Hubby asked the driver cum guide about the chances to come across big wild animals and he said people have come across bears and tigers but there have been no casualties yet . I prayed to God to spare my kids 😉 Once into the core area it is thick jungle . The environment changed and the sun light faded . Ruby kept on telling about the freshness of the air. On the way we got out of the jeep to see some black macaws and the silence pressed on us . It is a sweet and heavy feeling .

As a kid , I have always imagined this place to be the abode of Kapeesh, Pintu , Mottu, Peelu, Bandila, Balu,and all of them in ‘Poombatta’ . And it looked and felt the same !!!

The jeep carried us to a point called Sairandri which has a watch tower to see the mountainous beauty around. And that is the last point where any vehicle is allowed. In between I spotted two leeches on my feet. They seemed to be  great fans of geometric symmetry . We knocked them away and my feet bled for another two hours. Later I learned we can use salt to keep them away.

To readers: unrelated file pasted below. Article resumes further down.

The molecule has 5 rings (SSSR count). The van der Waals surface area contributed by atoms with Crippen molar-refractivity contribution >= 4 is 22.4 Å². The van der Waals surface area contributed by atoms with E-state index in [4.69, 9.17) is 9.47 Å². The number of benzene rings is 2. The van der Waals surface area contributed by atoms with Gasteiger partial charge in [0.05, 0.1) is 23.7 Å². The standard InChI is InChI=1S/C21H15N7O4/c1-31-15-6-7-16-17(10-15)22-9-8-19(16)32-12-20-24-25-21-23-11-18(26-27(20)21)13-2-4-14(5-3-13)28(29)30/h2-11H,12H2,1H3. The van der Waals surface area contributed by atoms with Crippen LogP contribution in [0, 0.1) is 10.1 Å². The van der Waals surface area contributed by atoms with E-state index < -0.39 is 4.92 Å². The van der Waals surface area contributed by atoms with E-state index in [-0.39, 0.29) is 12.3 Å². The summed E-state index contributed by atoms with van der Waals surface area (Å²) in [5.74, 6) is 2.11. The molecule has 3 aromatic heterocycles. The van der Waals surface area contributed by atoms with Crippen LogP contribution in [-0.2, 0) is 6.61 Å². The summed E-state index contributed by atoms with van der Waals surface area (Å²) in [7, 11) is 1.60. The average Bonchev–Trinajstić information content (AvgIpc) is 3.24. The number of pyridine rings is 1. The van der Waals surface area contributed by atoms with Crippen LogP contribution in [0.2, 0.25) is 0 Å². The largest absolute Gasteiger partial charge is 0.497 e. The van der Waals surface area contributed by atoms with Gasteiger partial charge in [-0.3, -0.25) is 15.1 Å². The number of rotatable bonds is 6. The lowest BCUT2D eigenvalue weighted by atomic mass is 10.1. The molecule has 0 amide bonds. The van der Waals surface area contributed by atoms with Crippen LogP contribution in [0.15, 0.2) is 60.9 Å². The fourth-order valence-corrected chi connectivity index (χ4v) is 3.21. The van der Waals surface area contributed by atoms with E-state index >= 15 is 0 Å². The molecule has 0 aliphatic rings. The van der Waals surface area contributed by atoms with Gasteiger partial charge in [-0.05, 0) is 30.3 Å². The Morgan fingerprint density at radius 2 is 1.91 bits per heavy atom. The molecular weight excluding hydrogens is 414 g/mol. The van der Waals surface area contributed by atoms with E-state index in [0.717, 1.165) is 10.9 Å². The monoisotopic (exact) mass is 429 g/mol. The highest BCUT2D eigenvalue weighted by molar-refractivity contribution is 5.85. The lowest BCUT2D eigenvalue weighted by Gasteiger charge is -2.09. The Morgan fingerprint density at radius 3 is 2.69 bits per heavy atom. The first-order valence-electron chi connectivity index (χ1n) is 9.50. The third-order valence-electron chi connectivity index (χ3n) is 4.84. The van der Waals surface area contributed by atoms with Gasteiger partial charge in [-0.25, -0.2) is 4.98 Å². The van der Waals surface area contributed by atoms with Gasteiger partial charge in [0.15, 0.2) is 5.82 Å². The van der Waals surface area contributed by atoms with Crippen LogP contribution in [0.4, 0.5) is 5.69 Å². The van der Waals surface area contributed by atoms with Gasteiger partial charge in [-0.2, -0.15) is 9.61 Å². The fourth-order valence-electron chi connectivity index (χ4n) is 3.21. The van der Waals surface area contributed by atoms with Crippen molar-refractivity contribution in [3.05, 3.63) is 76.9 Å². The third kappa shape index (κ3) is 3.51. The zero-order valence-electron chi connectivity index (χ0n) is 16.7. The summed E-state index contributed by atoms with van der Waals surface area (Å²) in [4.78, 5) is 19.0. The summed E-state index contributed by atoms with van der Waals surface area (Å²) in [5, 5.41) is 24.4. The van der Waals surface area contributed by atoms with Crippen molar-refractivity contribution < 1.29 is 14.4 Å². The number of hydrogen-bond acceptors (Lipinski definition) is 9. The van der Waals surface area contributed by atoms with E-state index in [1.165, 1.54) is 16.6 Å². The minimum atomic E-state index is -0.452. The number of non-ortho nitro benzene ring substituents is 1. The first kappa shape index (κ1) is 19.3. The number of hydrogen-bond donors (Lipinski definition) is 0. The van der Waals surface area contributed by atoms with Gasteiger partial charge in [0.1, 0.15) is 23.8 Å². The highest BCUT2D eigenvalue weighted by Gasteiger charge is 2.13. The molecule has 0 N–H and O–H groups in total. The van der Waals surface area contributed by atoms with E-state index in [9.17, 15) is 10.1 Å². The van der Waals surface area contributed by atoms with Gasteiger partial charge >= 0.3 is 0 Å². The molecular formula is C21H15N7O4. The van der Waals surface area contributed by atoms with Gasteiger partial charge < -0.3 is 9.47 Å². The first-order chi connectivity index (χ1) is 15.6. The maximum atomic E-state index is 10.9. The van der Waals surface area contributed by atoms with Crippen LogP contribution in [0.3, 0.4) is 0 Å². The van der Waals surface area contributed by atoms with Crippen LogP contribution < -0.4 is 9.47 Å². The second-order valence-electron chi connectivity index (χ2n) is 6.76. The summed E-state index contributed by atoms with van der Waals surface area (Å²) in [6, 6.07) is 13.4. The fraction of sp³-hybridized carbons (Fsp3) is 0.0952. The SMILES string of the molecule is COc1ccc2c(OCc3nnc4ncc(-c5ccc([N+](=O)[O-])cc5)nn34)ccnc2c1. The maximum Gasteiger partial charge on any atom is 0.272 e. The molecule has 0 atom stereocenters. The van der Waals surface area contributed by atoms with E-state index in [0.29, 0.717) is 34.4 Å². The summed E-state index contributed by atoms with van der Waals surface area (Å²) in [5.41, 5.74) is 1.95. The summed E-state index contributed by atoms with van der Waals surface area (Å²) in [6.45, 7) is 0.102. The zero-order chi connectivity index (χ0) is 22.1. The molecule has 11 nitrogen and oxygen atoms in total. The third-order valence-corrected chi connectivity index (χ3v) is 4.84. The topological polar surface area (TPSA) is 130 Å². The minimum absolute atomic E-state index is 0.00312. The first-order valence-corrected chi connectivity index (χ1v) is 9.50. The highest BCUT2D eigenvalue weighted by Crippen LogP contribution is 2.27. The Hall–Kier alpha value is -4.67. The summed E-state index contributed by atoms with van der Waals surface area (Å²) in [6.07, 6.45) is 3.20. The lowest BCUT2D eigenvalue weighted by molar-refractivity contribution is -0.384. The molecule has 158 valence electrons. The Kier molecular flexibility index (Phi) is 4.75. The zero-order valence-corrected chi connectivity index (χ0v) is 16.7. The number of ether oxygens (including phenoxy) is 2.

The watch tower is the high light of Sairandri . It is huge and even though climbing it is a bit tricky the view from up there is breath taking .

I stand here on the top of these mountains . The air is thick and resounds with all the poems written on the beauty of my land. Who would not want to write about this overwhelming beauty. I feel like a school girl listening intently to the Malayalam lessons . I bow my head to all those great poets who were moved by these immovable monuments of nature to pen verses even more beautiful .

The panoramic view reminded me of the beautiful lines from a patriotic song. ‘kaanuka kaanuka janma bhuvin komala malar meni’ which can be translated as ‘ come and see the gentle beauty of my mother land ‘ .

The Kunthi river as seen from the watch tower . It flows about 28 kms in the deep forest untouched by human hands. It is believed that Pandavas spend their hiding time during the exile in one of the caves near the river .

At Sairandri there is a forest museum with elaborate descriptions of the flora and fauna of the area. Every thing works with solar energy . The sound machine was not working . Instead Ruby mimicked some of the wild animals . 😀

We couldn’t go down to the river for the hike as the elephant herds were out and roaming and the trail was closed . They warned us there is no definite path to run back if the elephants came after us.  I was let down for a while. Anyway we couldn’t have walked 4 kms up and down with the kids. We saw some mountain squirrels and then started our way back.